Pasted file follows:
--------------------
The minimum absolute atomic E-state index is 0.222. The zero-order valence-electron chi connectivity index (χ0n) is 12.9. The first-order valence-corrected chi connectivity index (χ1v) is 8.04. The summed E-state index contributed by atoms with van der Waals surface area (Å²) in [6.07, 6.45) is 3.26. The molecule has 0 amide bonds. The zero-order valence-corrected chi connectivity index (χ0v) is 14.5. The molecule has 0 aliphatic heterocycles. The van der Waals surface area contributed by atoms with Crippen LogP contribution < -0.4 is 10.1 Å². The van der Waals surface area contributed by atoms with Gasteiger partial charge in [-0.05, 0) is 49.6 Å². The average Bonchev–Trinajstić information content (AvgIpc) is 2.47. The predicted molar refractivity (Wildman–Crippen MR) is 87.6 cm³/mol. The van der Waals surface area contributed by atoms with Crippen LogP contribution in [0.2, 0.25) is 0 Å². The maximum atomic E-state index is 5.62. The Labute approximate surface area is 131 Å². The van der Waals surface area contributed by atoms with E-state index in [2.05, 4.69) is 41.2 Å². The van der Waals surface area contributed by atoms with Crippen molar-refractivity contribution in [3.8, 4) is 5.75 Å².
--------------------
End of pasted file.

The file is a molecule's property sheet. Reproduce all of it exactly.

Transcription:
The minimum absolute atomic E-state index is 0.222. The zero-order valence-electron chi connectivity index (χ0n) is 12.9. The first-order valence-corrected chi connectivity index (χ1v) is 8.04. The summed E-state index contributed by atoms with van der Waals surface area (Å²) in [6.07, 6.45) is 3.26. The molecule has 0 amide bonds. The zero-order valence-corrected chi connectivity index (χ0v) is 14.5. The molecule has 0 aliphatic heterocycles. The van der Waals surface area contributed by atoms with Crippen LogP contribution < -0.4 is 10.1 Å². The van der Waals surface area contributed by atoms with Gasteiger partial charge in [-0.05, 0) is 49.6 Å². The average Bonchev–Trinajstić information content (AvgIpc) is 2.47. The predicted molar refractivity (Wildman–Crippen MR) is 87.6 cm³/mol. The van der Waals surface area contributed by atoms with Crippen LogP contribution in [0.2, 0.25) is 0 Å². The maximum atomic E-state index is 5.62. The Labute approximate surface area is 131 Å². The van der Waals surface area contributed by atoms with E-state index in [2.05, 4.69) is 41.2 Å². The van der Waals surface area contributed by atoms with Crippen molar-refractivity contribution in [3.8, 4) is 5.75 Å².